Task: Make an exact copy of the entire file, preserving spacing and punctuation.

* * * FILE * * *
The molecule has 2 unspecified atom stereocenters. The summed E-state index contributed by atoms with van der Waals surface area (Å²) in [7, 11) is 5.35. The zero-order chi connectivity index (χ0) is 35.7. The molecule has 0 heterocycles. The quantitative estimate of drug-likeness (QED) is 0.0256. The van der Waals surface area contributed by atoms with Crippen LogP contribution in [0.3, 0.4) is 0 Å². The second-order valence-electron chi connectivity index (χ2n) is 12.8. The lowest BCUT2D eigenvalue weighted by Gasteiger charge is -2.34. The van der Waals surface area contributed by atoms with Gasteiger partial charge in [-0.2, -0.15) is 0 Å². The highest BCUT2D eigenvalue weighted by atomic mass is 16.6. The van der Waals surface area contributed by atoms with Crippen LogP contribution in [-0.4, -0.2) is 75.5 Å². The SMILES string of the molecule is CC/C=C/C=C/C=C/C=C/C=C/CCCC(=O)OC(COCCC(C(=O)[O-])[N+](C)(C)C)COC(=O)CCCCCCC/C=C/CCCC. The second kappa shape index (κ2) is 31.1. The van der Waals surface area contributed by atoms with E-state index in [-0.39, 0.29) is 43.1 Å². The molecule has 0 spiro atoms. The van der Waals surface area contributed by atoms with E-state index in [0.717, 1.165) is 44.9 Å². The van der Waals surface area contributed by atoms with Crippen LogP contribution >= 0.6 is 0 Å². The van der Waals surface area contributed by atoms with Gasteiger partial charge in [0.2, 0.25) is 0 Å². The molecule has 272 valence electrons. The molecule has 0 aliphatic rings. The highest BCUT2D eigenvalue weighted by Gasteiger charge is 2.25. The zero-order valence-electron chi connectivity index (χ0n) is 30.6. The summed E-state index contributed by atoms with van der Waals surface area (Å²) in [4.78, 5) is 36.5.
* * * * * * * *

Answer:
The molecule has 2 unspecified atom stereocenters. The summed E-state index contributed by atoms with van der Waals surface area (Å²) in [7, 11) is 5.35. The zero-order chi connectivity index (χ0) is 35.7. The molecule has 0 heterocycles. The quantitative estimate of drug-likeness (QED) is 0.0256. The van der Waals surface area contributed by atoms with Crippen LogP contribution in [0.3, 0.4) is 0 Å². The second-order valence-electron chi connectivity index (χ2n) is 12.8. The lowest BCUT2D eigenvalue weighted by Gasteiger charge is -2.34. The van der Waals surface area contributed by atoms with Gasteiger partial charge in [-0.2, -0.15) is 0 Å². The highest BCUT2D eigenvalue weighted by atomic mass is 16.6. The van der Waals surface area contributed by atoms with Crippen LogP contribution in [-0.4, -0.2) is 75.5 Å². The SMILES string of the molecule is CC/C=C/C=C/C=C/C=C/C=C/CCCC(=O)OC(COCCC(C(=O)[O-])[N+](C)(C)C)COC(=O)CCCCCCC/C=C/CCCC. The second kappa shape index (κ2) is 31.1. The van der Waals surface area contributed by atoms with E-state index in [-0.39, 0.29) is 43.1 Å². The molecule has 0 spiro atoms. The van der Waals surface area contributed by atoms with E-state index in [0.717, 1.165) is 44.9 Å². The van der Waals surface area contributed by atoms with Crippen LogP contribution >= 0.6 is 0 Å². The van der Waals surface area contributed by atoms with Gasteiger partial charge in [0.2, 0.25) is 0 Å². The molecule has 272 valence electrons. The molecule has 0 aliphatic rings. The highest BCUT2D eigenvalue weighted by Gasteiger charge is 2.25. The zero-order valence-electron chi connectivity index (χ0n) is 30.6. The summed E-state index contributed by atoms with van der Waals surface area (Å²) in [4.78, 5) is 36.5.